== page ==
The phrase gestural abstraction refers to a way of making art. It is a process, not a movement. With an abstract gestural painting, the point is not what gets painted. The point is how it gets painted. Rather than applying paint to a surface in a controlled, premeditated way, gestural painters apply paint intuitively, physically, by dripping, pouring, splattering, wiping, dumping, spraying, or whatever. The type of paint does not matter, nor does it matter what else besides paint ends up on the surface. What matters are physicality, honesty, intuition and deep personal expression. Abstract gestural painters explore their deepest emotions, their primal realities, and they express that part of themselves during the physical act of painting. The painting itself is a relic of the action; it is a recording of the gestures made; it is the aesthetic remnant of something earnest, intuitive, idiosyncratic and free.
Creativity is inherently optimistic. For an artist to strive to make an original work implies a belief in the value of individual human contributions. Gestural abstraction emerged at a time when both originality and optimism were strained. During the first few decades of the 20th Century, a series of revolutions, depressions, famines and wars led the world to the brink of social collapse. By the mid-1940s, multiple nations possessed weapons powerful enough to end human civilization. Faced with the prospect that life was not sacred, an existential crisis gripped the collective culture.
Simultaneously, several decades of intense experimentation in the arts had made originality challenging. But several artists discovered that the solution to both challenges was the same: to turn inward, toward their subconscious. There, they could connect with their existential angst in a uniquely personal, and thus original way. To convey that inner truth, they developed techniques that allowed them to paint unhindered, so as not to interfere with their instincts. They abandoned subject matter. Their subject was the act of painting itself. As the art critic Harold Rosenberg put it: “At a certain moment the canvas began to appear to one American painter after another as an arena in which to act-rather than as a space in which to reproduce, re-design, analyze or express an object, actual or imagined. What was to go on the canvas was not a picture but an event.”
Willem de Kooning - Woman I, 1950–2, Oil on canvas, 192.7 x 147.3 cm, MoMA Collection (Left) and Willem de Kooning - Woman, 1949, Oil, enamel, and charcoal on canvas, 152.4 x 121.6 cm (Right), © 2017 The Willem de Kooning Foundation / Artists Rights Society (ARS), New York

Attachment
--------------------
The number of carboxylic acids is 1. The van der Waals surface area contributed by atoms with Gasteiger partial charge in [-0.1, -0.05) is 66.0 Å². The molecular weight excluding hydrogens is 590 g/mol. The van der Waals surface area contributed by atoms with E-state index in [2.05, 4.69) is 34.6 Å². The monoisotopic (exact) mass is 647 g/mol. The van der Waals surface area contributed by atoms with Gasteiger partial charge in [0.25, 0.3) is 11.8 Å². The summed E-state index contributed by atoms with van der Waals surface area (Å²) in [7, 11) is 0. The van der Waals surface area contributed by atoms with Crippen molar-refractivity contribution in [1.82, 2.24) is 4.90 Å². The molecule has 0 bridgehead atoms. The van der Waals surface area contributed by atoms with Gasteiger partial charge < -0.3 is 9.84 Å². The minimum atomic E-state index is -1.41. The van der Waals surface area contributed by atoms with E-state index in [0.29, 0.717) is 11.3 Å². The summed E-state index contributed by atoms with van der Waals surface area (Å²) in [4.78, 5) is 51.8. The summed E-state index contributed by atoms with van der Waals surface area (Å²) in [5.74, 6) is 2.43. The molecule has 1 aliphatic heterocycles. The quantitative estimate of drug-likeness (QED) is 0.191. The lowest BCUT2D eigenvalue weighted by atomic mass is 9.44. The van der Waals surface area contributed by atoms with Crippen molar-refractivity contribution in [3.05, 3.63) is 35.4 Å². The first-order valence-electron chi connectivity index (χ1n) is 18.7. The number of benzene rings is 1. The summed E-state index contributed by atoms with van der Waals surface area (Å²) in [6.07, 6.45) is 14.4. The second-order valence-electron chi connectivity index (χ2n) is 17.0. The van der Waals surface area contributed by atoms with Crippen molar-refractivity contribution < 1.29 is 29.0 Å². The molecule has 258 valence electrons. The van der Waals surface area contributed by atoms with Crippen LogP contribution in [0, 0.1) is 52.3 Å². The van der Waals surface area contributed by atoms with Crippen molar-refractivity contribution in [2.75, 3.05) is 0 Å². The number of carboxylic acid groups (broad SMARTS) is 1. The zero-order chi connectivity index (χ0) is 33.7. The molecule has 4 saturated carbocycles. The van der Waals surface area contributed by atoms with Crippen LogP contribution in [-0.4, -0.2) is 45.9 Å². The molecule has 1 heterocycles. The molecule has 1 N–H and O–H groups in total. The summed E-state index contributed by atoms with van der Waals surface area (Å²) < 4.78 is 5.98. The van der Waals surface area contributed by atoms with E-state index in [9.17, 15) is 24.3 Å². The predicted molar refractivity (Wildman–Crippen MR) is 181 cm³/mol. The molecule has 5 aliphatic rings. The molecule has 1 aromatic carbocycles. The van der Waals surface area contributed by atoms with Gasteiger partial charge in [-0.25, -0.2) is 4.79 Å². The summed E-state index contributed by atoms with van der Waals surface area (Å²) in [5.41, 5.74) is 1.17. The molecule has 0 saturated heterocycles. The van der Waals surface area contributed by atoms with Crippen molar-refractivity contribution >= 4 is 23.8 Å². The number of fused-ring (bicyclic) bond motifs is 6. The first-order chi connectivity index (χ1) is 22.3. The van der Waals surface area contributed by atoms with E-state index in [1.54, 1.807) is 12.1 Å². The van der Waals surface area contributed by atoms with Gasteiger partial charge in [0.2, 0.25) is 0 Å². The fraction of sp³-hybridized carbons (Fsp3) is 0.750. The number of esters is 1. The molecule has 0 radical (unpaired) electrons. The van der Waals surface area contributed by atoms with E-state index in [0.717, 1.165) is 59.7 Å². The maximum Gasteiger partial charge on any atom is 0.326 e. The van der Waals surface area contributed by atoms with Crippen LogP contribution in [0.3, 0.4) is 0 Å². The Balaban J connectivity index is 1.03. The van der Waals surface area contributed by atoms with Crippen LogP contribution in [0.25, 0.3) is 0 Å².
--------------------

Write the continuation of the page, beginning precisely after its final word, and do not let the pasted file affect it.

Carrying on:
Jackson Pollock is the most famous abstract gestural painter. In 1936, Pollock attended a workshop led by the famous Mexican muralist David Alfaro Siqueiros in New York City. Siqueiros encouraged young artists to use unusual mediums and new techniques, like throwing and dripping paint, in order to express the modern era. Pollock built on that advice over the following decade. He explored automatic drawing and developed gestural techniques of applying paint without making contact with the surface of the canvas. He achieved a controlled state of collaboration between his inner emotions, his gestures, his medium and his surface, and created the iconic aesthetic now associated with gestural abstraction.
Other gestural paintings like Willem de Kooning, Lee Krasner and Franz Kline continued utilizing traditional tools like brushes and also continued making physical contact with the canvas, while nonetheless incorporating dramatic, intuitive, physical gestures into their works. These artists developed personal visual languages based on the rawness and immediacy of their marks. Through their gestural brushstrokes they conveyed the drama of their emotional states and the intensity of their physical motions.
Jackson Pollock - Number 32, 1950, Enamel on canvas, 457.5 x 269 cm, Kunstsammlung Nordrhein-Westfalen, Düsseldorf, Germany, © 2017 Pollock-Krasner Foundation / Artists Rights Society (ARS), New York
Lee Krasner - Noon, 1947, from the Little Imageseries, Oil on linen, Private Collection, © 2017 Pollock-Krasner Foundation / Artists Rights Society (ARS), New York
Today, many painters continue to expand upon the gestural painting tradition. Joanne Freeman utilizes gestural techniques to create her reductive, hardedge abstractions, bringing the direct physicality of her process to the forefront of her visual language. Margaret Neill references Lyrical Abstraction in her gestural paintings. Her process involves making intuitive marks in various mediums like graphite, colored pencil and paint, resulting in layered, dimensional compositions of squiggled, gestural lines. Francine Tint is a leader among contemporary Abstract Expressionist gestural painters. She has continually pushed gestural abstraction forward throughout her career, updating it for this generation.
Regardless of trends, these and many other artists explore gestural abstraction because it is an earnest, honest and evocative way of expressing themselves. They understand that while the techniques associated with this art making process may go in and out of style, its aesthetic appeal will always remain strong, because of the inherent emotional depth and power it communicates for both artists and viewers alike.
Francine Tint - Male Muse, 2016, Acrylic on canvas, © Francine Tint
Featured image: Lee Krasner - Night Creatures, 1995, © 2017 Pollock-Krasner Foundation / Artists Rights Society (ARS), New York
All images used for illustrative purposes only
By Phillip Bracio